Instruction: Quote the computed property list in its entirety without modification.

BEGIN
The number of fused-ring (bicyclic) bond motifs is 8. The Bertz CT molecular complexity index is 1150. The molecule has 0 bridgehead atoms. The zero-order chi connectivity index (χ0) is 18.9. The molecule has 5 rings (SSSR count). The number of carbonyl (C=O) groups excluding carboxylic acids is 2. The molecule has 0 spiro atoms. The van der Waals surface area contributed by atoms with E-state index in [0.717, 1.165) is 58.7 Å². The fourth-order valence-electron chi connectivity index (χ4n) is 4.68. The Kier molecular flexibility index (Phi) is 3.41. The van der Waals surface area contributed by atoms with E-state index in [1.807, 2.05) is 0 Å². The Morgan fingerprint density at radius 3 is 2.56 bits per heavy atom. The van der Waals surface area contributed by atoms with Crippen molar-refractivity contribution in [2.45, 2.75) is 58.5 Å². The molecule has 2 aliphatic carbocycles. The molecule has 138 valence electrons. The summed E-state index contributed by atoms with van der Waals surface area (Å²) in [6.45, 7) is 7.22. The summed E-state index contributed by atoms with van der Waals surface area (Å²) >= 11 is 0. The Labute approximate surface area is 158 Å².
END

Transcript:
The number of fused-ring (bicyclic) bond motifs is 8. The Bertz CT molecular complexity index is 1150. The molecule has 0 bridgehead atoms. The zero-order chi connectivity index (χ0) is 18.9. The molecule has 5 rings (SSSR count). The number of carbonyl (C=O) groups excluding carboxylic acids is 2. The molecule has 0 spiro atoms. The van der Waals surface area contributed by atoms with E-state index in [0.717, 1.165) is 58.7 Å². The fourth-order valence-electron chi connectivity index (χ4n) is 4.68. The Kier molecular flexibility index (Phi) is 3.41. The van der Waals surface area contributed by atoms with E-state index in [1.807, 2.05) is 0 Å². The Morgan fingerprint density at radius 3 is 2.56 bits per heavy atom. The van der Waals surface area contributed by atoms with Crippen molar-refractivity contribution in [2.45, 2.75) is 58.5 Å². The molecule has 2 aliphatic carbocycles. The molecule has 138 valence electrons. The summed E-state index contributed by atoms with van der Waals surface area (Å²) in [6.45, 7) is 7.22. The summed E-state index contributed by atoms with van der Waals surface area (Å²) >= 11 is 0. The Labute approximate surface area is 158 Å².